By Melissa Lynn
For years, pollsters and pundits have been trying to figure out why 18- to 24-year-olds turn out in significantly fewer numbers on Election Day than American voters overall. Opinions vary, but Larry Sabato, director of the University of Virginia Center for Politics, says it has everything to do with being unsettled. "Young people are mobile and haven't put any roots down anywhere. The change makes it difficult to get out and vote," he explains. "They have two hurdles: One is registering, and the other is to vote."
According to the Civic Youth Organization (CYO) at the University of Maryland, which tracks turnout, only 37% of younger, eligible voters cast a ballot in 2000, compared to about 50% of the overall electorate. That gap in turnout has been consistent in every Presidential election since World War II.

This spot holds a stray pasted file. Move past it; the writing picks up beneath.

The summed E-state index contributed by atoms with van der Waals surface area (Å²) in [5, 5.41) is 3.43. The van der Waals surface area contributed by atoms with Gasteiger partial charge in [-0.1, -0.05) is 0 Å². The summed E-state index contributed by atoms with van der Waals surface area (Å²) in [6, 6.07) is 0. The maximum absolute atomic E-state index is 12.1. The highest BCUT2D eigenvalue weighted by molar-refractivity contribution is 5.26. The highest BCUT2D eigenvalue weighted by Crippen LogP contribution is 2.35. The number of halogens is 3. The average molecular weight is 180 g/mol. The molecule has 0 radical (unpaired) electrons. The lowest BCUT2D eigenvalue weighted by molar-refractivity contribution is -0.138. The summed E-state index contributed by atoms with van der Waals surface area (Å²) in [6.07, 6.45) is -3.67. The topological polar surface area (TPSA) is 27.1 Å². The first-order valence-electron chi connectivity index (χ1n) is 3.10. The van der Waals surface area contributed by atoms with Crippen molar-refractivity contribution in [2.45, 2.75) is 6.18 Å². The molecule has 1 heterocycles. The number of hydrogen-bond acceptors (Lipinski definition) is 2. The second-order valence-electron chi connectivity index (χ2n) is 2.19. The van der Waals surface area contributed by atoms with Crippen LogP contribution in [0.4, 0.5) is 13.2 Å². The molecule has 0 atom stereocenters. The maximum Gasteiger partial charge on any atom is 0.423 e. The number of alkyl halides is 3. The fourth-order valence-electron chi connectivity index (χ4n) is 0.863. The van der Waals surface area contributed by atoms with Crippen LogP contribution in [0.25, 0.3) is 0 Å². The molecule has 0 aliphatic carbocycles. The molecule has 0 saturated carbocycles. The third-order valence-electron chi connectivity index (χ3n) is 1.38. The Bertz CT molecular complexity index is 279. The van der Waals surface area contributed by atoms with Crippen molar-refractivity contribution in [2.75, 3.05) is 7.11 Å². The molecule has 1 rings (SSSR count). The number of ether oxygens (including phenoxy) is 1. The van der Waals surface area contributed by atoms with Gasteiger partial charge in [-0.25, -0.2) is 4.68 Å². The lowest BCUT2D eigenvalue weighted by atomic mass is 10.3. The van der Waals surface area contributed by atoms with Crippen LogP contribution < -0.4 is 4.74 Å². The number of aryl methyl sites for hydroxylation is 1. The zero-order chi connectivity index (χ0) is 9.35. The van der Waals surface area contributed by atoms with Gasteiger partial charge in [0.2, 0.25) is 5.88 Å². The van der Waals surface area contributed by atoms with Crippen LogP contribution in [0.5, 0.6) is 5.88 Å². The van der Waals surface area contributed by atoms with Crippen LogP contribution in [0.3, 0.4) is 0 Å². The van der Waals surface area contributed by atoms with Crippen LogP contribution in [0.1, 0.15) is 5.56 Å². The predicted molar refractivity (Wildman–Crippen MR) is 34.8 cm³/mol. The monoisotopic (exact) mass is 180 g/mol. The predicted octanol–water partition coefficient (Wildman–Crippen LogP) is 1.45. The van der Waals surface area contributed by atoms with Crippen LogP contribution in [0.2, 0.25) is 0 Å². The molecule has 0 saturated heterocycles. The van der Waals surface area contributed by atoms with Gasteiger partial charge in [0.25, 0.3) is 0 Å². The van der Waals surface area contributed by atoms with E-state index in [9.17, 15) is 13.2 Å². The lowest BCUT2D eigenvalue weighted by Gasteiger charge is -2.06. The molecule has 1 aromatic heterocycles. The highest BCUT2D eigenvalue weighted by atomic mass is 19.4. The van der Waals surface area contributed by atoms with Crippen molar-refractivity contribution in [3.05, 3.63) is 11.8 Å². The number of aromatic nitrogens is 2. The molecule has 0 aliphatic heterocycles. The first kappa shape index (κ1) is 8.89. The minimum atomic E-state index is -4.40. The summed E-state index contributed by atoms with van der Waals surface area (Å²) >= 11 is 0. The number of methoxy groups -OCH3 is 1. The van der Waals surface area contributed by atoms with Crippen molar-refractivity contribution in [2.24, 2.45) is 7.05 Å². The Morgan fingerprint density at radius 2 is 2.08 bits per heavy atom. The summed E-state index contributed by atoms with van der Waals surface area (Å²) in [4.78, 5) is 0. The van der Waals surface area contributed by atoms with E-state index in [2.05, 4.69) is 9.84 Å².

With the 2004 race so tight, however, both Presidential campaigns are mounting efforts to get young voters to the polls. "It potentially could be as close as 2000," explains Scott Stanzel, spokesperson for the Bush-Cheney campaign.
Many analysts believe issues like the war in Iraq (being fought by young men and women), an uncertain economy with shaky job prospects, and social issues like gay marriage and abortion rights could galvanize young voters and boost turnout this year. Sabato thinks overall turnout will rise to 55% this November, just given the high level of interest in the matchup between incumbent George Bush and Democrat John Kerry, and that the youth vote will rise as well.
The Iraq invasion and occupation, while it hasn't been the polarizing issue that the Vietnam War was during the 1960s and early 1970s, has particular relevance to young voters, says CYO Director William Galston. "The people dying on a daily basis in war are young people -- people they can identify themselves with. They may feel the need to vote and possibly make a difference in the election."